The Quotes Explained

    1. Young Swashbuckler explaining the mellow sound coming from his bat. Love knows no bounds!

    2. Spray, while the ball he had just delivered was still in the air. Steve Gray holed out off it.

    3. A Swashbuckler contemplating another run, and his reaction as he collided violently with his partner.

    4. The Sparkford opener on his return to the pavilion.

    5. As best I can transcribe it, Spray calling for a run, which was rejected out of hand.

    6. Our umpire, betraying his neutrality, as the Stragglers debate about their potential nine-man field continued. Our skipper did not seem amused.

    7. The Stragglers left arm spinner. The decision was not out.

    8. A very cutting comment as the main Chittlehampton man revealed that they had acquired a heavy roller from Eton.

    9. The loud instruction from the pavilion as Mark Webb stood and admired his cover drive, It didn’t go.

    10. Lewis to the President, who was drinking from his (Lewis’s) glass while his own stood over his right shoulder.


    v Swashbucklers Saturday 25th July Drawn
    Sou’westers 216-5 A.Thomas 85, Hugh McDowell 56, P.J.Haynes 20*
    Swashbucklers 157-9 J.Peet 4-45, P.H.Spray 2-11, J.S.Shrimpton 2-53
    v Sparkford Sunday 26th July Abandoned
    Sparkford 155 J.S.Shrimpton 4-36, J.P.Kennedy 4-55
    Sou’westers 56-1 P.J.Clarke 28*, J.P.Kennedy 25*
    v Old Blundellians Monday July 27th Drawn
    O.B.s 188-5 C.Granger 65*, C.Hedley-Dent 3-38
    Sou’westers 168-9 S.J.Halliday 68, S.Gray 51, S.Hogg 22*
    v Cerne Valley Tuesday July 28th Won by 9 wickets
    Cerne Valley 163 B.Ellis 60, J.P.Kennedy 4-28, C.Langley 3-34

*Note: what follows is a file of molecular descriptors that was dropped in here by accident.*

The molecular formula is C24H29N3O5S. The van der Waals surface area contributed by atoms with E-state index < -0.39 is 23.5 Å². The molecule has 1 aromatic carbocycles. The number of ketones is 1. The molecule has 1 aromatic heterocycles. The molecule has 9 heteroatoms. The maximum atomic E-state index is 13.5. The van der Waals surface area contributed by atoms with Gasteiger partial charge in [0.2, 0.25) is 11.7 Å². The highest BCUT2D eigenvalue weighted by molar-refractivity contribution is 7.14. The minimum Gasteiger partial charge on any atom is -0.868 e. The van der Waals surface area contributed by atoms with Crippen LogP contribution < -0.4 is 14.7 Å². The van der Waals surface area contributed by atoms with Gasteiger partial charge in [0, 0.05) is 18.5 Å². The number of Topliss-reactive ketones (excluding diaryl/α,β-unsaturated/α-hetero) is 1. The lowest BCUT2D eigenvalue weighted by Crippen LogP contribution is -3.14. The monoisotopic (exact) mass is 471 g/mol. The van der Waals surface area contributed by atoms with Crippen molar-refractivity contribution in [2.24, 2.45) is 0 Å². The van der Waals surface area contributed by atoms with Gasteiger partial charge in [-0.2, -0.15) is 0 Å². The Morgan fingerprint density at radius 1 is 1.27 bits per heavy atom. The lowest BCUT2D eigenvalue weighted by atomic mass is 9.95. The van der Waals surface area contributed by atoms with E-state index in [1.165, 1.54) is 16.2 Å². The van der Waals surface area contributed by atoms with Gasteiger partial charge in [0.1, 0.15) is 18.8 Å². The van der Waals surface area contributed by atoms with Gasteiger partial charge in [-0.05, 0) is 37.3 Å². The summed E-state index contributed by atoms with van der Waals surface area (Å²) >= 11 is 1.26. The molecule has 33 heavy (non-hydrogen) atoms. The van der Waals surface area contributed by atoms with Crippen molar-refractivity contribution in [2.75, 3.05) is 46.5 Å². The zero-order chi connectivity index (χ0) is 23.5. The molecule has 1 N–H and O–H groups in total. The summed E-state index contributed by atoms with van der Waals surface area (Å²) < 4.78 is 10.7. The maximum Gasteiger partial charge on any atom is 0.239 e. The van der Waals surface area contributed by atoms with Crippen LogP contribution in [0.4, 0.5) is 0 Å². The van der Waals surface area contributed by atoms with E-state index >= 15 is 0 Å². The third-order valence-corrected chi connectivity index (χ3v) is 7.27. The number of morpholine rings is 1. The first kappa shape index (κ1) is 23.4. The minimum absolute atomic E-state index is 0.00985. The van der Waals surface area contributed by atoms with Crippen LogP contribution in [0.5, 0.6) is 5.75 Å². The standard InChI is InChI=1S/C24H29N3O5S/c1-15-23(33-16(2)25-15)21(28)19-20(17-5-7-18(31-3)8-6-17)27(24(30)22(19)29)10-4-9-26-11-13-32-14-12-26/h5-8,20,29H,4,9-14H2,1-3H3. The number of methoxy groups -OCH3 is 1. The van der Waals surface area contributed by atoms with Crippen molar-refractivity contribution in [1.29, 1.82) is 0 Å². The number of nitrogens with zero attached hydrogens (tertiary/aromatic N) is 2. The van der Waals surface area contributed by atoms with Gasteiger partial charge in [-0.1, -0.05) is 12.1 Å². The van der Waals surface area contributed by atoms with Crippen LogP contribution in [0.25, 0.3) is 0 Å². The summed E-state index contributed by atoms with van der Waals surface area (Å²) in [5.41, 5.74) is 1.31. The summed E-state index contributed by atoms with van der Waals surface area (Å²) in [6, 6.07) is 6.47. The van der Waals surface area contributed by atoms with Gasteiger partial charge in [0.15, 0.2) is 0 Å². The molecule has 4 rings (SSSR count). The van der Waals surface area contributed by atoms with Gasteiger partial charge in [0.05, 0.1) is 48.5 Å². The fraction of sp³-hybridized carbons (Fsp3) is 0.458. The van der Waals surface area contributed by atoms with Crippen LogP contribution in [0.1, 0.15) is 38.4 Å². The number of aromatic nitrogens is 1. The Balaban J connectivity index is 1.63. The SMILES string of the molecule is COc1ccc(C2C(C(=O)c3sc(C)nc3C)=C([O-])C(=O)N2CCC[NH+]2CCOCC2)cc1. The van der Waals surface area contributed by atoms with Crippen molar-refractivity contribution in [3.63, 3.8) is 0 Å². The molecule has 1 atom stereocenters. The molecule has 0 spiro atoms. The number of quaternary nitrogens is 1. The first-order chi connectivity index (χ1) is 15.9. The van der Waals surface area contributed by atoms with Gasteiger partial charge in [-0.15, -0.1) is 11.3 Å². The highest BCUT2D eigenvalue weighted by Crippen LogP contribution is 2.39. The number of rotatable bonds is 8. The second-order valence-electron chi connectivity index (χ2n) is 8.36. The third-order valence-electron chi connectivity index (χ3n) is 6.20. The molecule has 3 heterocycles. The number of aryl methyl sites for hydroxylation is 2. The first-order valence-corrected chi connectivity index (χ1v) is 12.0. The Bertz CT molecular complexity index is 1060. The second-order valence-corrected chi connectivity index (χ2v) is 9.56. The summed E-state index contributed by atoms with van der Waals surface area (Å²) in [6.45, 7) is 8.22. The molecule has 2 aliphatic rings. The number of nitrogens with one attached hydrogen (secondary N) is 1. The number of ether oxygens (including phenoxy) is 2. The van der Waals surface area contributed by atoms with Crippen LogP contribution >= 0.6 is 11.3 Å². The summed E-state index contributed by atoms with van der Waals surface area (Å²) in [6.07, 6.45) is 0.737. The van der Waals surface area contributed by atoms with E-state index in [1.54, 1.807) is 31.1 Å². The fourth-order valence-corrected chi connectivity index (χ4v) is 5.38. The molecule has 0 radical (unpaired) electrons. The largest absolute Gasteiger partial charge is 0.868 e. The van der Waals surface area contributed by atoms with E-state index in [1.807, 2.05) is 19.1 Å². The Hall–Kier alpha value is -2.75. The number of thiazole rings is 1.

Sou’westers 167-1 J.Williams 75*, S.J.Halliday 61*, J.P.Kennedy 21
    v Sidmouth Wednesday July 29th Abandoned
    v Chard Thursday July 30th Abandoned
    v Somerset Stragglers Friday July 31st Won by 99 runs
    Sou’westers 172-9 S.Hogg48*, S.J.Halliday 44, G.Bucknell 20, M.Davis 20
    Stragglers 73 W.Penny 7-30, G.Bucknell 2-35
    v Chittlehampton Saturday August 1st Abandoned
    v Bridgetown (40 overs) Sunday August 2nd Won by 44 runs
    Sou’westers 174-7 J.Williams 40, A.Bolan 33*
    Bridgetown 130 M.Webb 2-3, R.J.P.George 2-20, J.P.Kennedy 2-23,       S.Hogg 2-24, A.Bolan 2-39
    v Devon Dumplings Monday August 3rd Abandoned
    Sou’westers 88-2 M.Webb 36*, M.Chhibber 22*
    v Axminster Tuesday August 4th Abandoned
    v North Devon Wednesday August 5th Drawn
    Sou’westers 227-9 S.Hogg 58, J.Williams 45, W.Penny 28, A.H.Lewis 22
    North Devon 195-7 S.Rhodes 75, J.Martin 2-25, W.Penny 2-31
    v Seaton Thursday August 6th Abandoned
    v Berkshire Gents Friday August 7th Abandoned

    Batting Averages

    Inns N.O. Runs H.S. Ave Ct
    S.Hogg 4 3 140 58 140.00 2
    S.J.Halliday 3 1 168 63 84.00
    J.Williams 4 1 170 75* 56.67 2
    M.Webb 2 1 50 36* 50.00
    A.Thomas 2 0 96 85 48.00 1
    M.Chhibber 2 1 34 22* 34.00 1
    P.J.Clarke 4 2 62 28* 31.00 2
    A.Bolan 3 1 54 33* 27.00
    J.P.Kennedy 4 1 65 25* 21.67 2
    W.Penny 2 0 42 28 21.00
    A.H.Lewis 2 0 28 22 14.00
    P.G.Oliver 2 0 7 7 3.50 4 ct/4 st
    H.Kennedy 2 0 6 6 3.00 1
    C.D.Stone 2 0 2 2 1.00 1

    Also batted: J.Ashworth 2; M.Barrett 11 (2 ct); G.Bucknell 20; M.Davis 20; H.Folland 5; R.J.P.George 16; S.Gray 51; D.Harrison 0; C.D.Haynes 14; P.J.Haynes 20*; C.Hedley-Dent 0; A.Leek 4 (1 ct); Hugh McDowell 56 (1 ct); J.Martin 6*; T.Mumford 0; M.R.Oliver 0*, 1* (3 ct); S.R.Oliver 5*; S.Pitcher 0 (1 ct); P.Stephenson 7 (1 ct); P.Stone 0 (1 ct); S.P.H.Thomas 0 (1 ct).

    1 catch was caught by a substitute.

    Bowling Averages

    Overs Mdns Runs Wickets Average
    M.Webb 4 1 3 2 1.50
    P.H.Spray 6 2 11 2 5.50
    W.Penny 21 4 61 9 6.78
    R.J.P.George 6 0 20 2 10.00
    C.Langley 21 9 34 3 11.33
    J.Martin 8 3 25 2 12.50
    C.Hedley-Dent 13 0 38 3 12.67
    J.P.Kennedy 49.1 9 153 11 13.91
    J.Peet 24 4 63 4 15.75
    J.S.Shrimpton 37.2 10 119 7 17.00
    G.Bucknell 11 3 35 2 17.50
    S.Hogg 18.5 2 96 3 32.00
    A.Bolan 12 0 72 2 36.00
    C.D.Stone 24 5 73 2 36.50

    Also bowled: H.Folland 5 – 1 – 11 – 0; S.Gray 4 – 0 – 24 – 0; C.D.Haynes 4 – 1 – 7 – 0; P.J.Haynes 4 – 0 – 13 – 1; S.Kennedy 3 – 0 – 16 – 0; E.Lyons 8 – 0 – 35 – 1; Hugh McDowell 1 – 1 – 0 – 0; T.Mumford 3 – 0 – 19 – 0; S.Pitcher 0.1 – 0 – 0 – 1; P.Stephenson 12 – 1 – 56 – 1;  A.Thomas 1 – 0 – 9 – 0; J.Williams 2 – 0 – 11 – 0.


    1000 runs
    T.W.R.George 24 innings 2 not out 1025 runs 129* highest score 46.59 average